Budget proposals highlight growing threat in U.S. — income disparity

LatinaLista — In President Obama’s speech to the nation today regarding his version of how to cut the federal budget, he critiqued the GOP’s plan to reduce the deficit that was presented by House Rep. Ryan.

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Needless to say, the President didn’t like the approach the GOP is wanting to take to reduce the deficit. In part, the President said:

Worst of all, this is a vision that says even though America can’t afford to invest in education or clean energy; even though we can’t afford to care for seniors and poor children, we can somehow afford more than $1 trillion in new tax breaks for the wealthy.

Think about it.

In the last decade, the average income of the bottom 90% of all working Americans actually declined. The top 1% saw their income rise by an average of more than a quarter of a million dollars each. And that’s who needs to pay less taxes?

They want to give people like me a two hundred thousand dollar tax cut that’s paid for by asking thirty-three seniors to each pay six thousand dollars more in health costs?

That’s not right, and it’s not going to happen as long as I’m President.

The growing income disparity is not just political rhetoric. Yesterday, the Organization of Economic Co-operation and Development (OECD), a global watchdog of social trends and policies, released their annual “Society at a Glance” report surveying 34 OECD countries.

In the section dealing with income inequality, the report revealed:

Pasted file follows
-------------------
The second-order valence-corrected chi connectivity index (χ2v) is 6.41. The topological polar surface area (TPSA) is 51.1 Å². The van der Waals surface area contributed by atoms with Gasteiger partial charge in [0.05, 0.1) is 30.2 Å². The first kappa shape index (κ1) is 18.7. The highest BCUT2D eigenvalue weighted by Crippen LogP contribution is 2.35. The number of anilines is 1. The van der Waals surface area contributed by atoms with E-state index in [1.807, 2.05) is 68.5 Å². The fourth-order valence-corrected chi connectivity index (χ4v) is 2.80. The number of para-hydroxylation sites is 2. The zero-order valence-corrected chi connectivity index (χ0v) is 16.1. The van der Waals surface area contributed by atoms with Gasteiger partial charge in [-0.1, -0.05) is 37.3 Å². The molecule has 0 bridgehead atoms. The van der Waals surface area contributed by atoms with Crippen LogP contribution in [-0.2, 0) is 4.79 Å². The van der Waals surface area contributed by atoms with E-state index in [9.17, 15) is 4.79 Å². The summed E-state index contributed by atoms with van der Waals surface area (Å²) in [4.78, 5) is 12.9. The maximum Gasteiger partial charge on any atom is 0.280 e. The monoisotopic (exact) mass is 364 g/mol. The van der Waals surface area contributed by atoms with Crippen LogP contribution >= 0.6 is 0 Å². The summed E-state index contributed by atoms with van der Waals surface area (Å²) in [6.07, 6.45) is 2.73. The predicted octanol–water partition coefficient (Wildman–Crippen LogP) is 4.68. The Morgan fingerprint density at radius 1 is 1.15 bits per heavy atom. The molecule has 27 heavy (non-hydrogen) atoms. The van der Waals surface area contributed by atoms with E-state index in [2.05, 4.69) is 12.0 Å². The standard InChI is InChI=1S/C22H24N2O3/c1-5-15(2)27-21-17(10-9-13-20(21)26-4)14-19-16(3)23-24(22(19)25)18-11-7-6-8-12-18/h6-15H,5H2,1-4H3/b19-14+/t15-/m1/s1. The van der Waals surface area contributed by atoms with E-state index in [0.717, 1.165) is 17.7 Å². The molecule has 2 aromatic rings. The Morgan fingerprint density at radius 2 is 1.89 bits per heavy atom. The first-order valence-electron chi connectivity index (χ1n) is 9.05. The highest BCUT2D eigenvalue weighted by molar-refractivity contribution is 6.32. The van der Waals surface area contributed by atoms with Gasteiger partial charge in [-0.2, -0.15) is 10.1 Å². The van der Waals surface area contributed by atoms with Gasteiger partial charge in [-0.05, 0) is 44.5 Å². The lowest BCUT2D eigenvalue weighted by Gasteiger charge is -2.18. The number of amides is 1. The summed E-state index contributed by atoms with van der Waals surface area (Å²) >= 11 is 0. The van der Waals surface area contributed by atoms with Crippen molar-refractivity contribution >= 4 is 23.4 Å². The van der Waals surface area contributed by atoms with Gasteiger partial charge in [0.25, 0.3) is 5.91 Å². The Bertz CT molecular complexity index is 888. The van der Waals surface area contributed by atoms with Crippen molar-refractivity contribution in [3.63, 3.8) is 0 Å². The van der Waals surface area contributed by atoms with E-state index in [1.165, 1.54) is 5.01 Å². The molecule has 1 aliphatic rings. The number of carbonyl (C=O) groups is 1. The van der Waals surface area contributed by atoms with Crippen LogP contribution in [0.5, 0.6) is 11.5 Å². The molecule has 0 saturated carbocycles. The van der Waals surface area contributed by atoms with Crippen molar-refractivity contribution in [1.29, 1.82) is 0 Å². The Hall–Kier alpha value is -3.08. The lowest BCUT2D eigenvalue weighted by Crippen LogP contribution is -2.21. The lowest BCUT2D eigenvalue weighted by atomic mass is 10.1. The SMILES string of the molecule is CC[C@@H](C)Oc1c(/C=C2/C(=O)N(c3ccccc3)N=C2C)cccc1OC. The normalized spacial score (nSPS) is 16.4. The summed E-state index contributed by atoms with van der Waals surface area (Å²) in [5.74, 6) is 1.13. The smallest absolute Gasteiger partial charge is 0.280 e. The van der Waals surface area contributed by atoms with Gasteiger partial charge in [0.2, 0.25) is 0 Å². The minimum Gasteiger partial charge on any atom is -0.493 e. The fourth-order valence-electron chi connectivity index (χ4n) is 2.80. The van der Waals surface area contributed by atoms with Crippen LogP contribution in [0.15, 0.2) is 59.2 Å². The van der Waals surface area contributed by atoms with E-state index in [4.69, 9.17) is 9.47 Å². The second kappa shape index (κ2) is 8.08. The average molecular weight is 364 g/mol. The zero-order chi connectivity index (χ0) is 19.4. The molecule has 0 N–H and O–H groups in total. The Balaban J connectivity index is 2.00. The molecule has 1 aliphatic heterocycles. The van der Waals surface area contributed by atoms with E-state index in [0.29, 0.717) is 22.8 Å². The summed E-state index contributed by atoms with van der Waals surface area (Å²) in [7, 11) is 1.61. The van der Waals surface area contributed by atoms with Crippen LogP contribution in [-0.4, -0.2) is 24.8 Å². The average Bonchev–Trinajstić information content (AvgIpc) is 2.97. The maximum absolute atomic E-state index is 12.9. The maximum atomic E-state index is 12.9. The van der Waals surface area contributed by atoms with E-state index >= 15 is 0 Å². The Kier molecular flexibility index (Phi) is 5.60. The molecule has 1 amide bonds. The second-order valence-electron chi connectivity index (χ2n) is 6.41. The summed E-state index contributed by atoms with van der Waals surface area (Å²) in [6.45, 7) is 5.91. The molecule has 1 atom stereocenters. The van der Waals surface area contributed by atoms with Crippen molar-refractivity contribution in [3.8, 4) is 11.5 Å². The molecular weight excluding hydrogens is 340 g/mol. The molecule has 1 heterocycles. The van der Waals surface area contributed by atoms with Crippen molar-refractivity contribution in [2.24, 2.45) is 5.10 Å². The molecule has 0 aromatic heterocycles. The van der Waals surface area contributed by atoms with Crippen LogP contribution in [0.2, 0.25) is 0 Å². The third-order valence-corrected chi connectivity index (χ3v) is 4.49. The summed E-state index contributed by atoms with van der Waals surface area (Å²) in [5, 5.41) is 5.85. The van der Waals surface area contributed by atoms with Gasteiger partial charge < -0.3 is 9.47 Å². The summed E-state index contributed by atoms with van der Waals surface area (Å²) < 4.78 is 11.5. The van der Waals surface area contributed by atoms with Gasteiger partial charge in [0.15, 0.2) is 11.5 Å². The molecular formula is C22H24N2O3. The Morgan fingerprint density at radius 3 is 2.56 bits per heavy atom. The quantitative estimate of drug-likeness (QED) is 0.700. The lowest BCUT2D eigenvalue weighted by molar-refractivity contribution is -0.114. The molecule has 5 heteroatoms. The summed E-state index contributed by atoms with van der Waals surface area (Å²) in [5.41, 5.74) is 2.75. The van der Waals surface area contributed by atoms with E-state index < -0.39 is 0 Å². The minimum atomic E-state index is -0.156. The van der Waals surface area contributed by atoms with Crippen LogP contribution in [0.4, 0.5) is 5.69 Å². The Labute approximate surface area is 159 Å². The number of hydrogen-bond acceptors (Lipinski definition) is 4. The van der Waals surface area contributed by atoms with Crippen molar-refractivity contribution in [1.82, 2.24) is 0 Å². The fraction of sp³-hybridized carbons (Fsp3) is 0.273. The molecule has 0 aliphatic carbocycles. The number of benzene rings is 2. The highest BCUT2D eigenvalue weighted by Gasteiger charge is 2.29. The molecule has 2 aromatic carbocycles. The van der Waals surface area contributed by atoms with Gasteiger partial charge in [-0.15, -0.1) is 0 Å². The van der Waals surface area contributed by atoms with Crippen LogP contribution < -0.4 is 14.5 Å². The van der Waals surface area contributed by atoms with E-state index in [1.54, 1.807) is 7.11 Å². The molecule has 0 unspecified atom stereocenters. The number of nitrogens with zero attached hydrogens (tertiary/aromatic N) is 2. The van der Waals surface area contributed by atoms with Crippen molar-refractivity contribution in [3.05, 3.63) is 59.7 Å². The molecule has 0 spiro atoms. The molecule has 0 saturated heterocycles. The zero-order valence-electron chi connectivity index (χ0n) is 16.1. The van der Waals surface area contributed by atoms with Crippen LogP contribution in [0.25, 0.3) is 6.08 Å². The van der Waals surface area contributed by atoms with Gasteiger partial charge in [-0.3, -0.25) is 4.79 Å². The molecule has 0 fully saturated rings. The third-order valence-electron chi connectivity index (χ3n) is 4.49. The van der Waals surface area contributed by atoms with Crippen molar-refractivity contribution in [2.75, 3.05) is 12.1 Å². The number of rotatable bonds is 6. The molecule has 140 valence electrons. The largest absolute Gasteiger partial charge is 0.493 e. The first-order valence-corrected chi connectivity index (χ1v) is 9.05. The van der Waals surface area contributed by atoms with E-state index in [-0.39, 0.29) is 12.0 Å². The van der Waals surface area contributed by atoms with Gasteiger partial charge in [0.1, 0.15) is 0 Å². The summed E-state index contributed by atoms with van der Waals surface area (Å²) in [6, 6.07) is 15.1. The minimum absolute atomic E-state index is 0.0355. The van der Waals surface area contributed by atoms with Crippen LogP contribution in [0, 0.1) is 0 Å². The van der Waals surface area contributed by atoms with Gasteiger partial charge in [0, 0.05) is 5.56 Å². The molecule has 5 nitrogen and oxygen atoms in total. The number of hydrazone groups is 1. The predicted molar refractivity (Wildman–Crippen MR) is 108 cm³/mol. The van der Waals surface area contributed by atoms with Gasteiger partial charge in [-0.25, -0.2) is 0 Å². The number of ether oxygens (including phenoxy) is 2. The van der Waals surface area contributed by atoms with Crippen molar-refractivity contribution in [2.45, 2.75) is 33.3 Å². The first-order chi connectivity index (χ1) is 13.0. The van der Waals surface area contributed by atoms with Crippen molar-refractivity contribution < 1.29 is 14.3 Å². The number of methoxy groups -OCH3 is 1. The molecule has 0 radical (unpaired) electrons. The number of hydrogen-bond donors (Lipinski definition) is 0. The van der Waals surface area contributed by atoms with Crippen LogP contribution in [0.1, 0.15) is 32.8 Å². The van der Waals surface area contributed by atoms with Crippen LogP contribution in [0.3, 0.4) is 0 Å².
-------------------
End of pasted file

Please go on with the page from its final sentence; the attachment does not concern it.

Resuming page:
The United States was quite unequal, given its riches, while the Czech Republic, the Slovak Republic, Hungary and Poland managed to be quite equal, given their relatively low income.

In other words, the growing disparity in income threatens the very basic tenet of the American social system — the American Dream. Regardless of whether or not a person is an immigrant, the opportunity to achieve your highest potential is blocked if two separate classes of citizens are allowed to evolve — one who pays less taxes while making more money and the other paying more taxes with no increase in salaries.

Hypothetical models don’t have to be projected to see what would happen. We only have to look at Mexico and Central and South America to see that when there is an elite class versus a poorer class, there develops two types of educational systems, two types of healthcare systems, two types of housing markets, etc.

And if we really want to know what happens when a small minority calls the shots in a country, look at S. Africa and what that country went through with the fall of apartheid.

The President’s plan to cut the deficit may not be perfect but neither is a plan that wants to boost the financial influence of a small minority at the expense of a growing majority who still aspire to a better place in society.

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